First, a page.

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  1. Naegle, Madeline A. PhD, CNS-PMH, FAAN

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The challenges of the American health care policy scene can often make it seem that we are laboring against impossible odds when it comes to support for education, research, and practice in treatment of addictions. Recent legislation like the 21st Century Cures Act (2016) and the Comprehensive Addiction and Recovery Act (2016), which designates $1 billion for prevention, treatment, recovery, law enforcement, criminal justice reform, and overdose reversal, support prescription drug monitoring, treatment accessibility, and the education of health care professionals, which signifies progress. Like so many countries in the world, however, expanded efforts to decrease harmful consequences of alcohol, tobacco, and other drugs (ATODs), our resource allocations have not matched such expansion. These allocations are insufficient to address the scope of drug and alcohol problems. In the United States, however, they are more positive when evaluated against those of many countries whose representatives attended the forum described here.


Organized by the World Health Organization (WHO) Department of Mental Health and Substance Abuse, the forum brought over 300 representatives from over 50 WHO member states, nongovernmental organizations, WHO Collaborating Centers, Expert Panel Advisory Board members, the International Council of Nurses, and members of the WHO Secretariat to an exchange on educational projects, research findings, policy initiatives, and progress under the WHO policy framework. WHO has worldwide visibility for long-standing initiatives on infectious disease control and disaster response, but efforts to address ATOD issues have increased since the 1990s. In 2010, WHO identified chronic illness as the primary contributor to the Global Burden of Disease (a metric that quantifies the burdens of major causes of death and disability) and risk factors disaggregated by geographic regions and various age-gender groups (WHO, 2017). The UN General Assembly in 2016 further reviewed political progress on the World Drug Problem, recognizing that the chronicity of addiction contributes to the mortality and morbidity rates for every country. Alcohol use and tobacco dependence are the highest contributors.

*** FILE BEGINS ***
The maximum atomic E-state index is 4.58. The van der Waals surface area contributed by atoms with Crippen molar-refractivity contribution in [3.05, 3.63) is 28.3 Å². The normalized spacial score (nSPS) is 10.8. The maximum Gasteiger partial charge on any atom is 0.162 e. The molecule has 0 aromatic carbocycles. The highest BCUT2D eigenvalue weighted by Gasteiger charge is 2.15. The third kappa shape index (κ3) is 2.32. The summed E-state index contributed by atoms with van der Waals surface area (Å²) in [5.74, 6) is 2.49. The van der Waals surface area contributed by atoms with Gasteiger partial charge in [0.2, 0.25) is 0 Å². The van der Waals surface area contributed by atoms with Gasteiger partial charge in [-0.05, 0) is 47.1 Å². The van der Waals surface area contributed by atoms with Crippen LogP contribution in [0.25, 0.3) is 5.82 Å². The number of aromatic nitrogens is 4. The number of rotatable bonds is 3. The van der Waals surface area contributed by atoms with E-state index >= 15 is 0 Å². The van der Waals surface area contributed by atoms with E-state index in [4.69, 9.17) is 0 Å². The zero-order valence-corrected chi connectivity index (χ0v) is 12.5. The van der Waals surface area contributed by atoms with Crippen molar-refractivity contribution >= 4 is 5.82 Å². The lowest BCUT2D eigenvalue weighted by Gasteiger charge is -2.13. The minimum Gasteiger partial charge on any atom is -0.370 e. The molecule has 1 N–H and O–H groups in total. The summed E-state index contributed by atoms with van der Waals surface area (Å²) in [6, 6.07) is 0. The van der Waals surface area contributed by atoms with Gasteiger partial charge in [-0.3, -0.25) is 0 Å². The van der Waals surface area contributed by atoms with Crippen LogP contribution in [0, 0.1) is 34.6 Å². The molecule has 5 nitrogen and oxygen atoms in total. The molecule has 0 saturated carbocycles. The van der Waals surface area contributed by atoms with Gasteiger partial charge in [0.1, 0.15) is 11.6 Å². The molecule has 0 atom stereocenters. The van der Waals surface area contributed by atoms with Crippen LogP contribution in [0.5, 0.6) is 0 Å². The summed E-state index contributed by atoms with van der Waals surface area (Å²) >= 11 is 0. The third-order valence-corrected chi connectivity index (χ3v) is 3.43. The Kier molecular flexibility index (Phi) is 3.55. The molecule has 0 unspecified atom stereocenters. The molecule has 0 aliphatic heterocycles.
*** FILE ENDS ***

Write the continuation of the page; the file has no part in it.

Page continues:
The WHO Forum on Alcohol, Drugs and Addictive Behaviors seeks to strengthen partnerships and collaboration among public-health-oriented organizations, networks, and institutions in service of achieving the WHO Sustainable Development Goals (SDGs) 2030 (WHO, 2017). Target 3.5 of the SDGs sets a commitment by governments to strengthen the prevention and treatment of substance abuse and to prevent and treat noncommunicable diseases and promote mental health (WHO, 2017).


A variety of forum topics were organized around three themes:


[white square] Alcohol control and implementation of the Global Strategy to Reduce the Harmful Use of Alcohol


[white square] Public health dimensions of the world drug problem with a focus on health-related operational recommendations endorsed UN General Assembly Special Session (UNGASS, 2000) on the world drug problem


[white square] Public health implications of addictive behaviors


[white square] Funding mechanisms for prevention and treatment of substance use and addictive behavioral disorders


[white square] Monitoring progress on relevant SDG 2030 targets



A 2004 seminal article (Nkowane & Saxena, 2004) empha sized the importance of developing the 3.3-million-member global nursing and midwifery workforce, providing tools and training to facilitate their implementation of screening for ATOD use in particular, using the WHO sanctioned Screening, Brief Intervention, and Referral to Treatment. A 2010 WHO publication (Watson, Munro, Wilson, Kerr, & Godwin, 2010) further explicated this recommendation.


The WHO Forum was a first opportunity to convene stakeholders in discussions on the current state of research, education, and policy around alcohol, drugs, and addictive behaviors. Although few nurses were in attendance, the presence and comments of Dr. Howard Catton of the International Council of Nurses, and the author stressed the potential resources that WHO member states can mobilize by developing substance-use-disorder-focused skills training for nursing personnel. Biennial conventions of this group would be a very positive outcome, and hopefully, our nursing presence and our voices will bring significant workforce perspectives.




Nkowane A. M., Saxena S. (2004). Opportunities for an improved role for nurses in psychoactive substances: A literature review. International Journal of Nursing Practice, 10(3), 102-111. [Context Link]


Watson H., Munro A., Wilson M., Kerr S., Godwin J. (2010). The involvement of nurses and midwives in screening and brief intervention for hazardous and harmful use of alcohol and other psychoactive substances. Retrieved from http://WHO/HRH/HPN/10-6whqlibdoc.who.int/hq/2010/WHO_HRH_HPN_10.6_eng.pdf?ua=1[Context Link]


WHO. (2017). Health statistics and information systems, Global Health Estimates (GHE). http://www.who.int/healthinfo/global_burden_disease/en/[Context Link]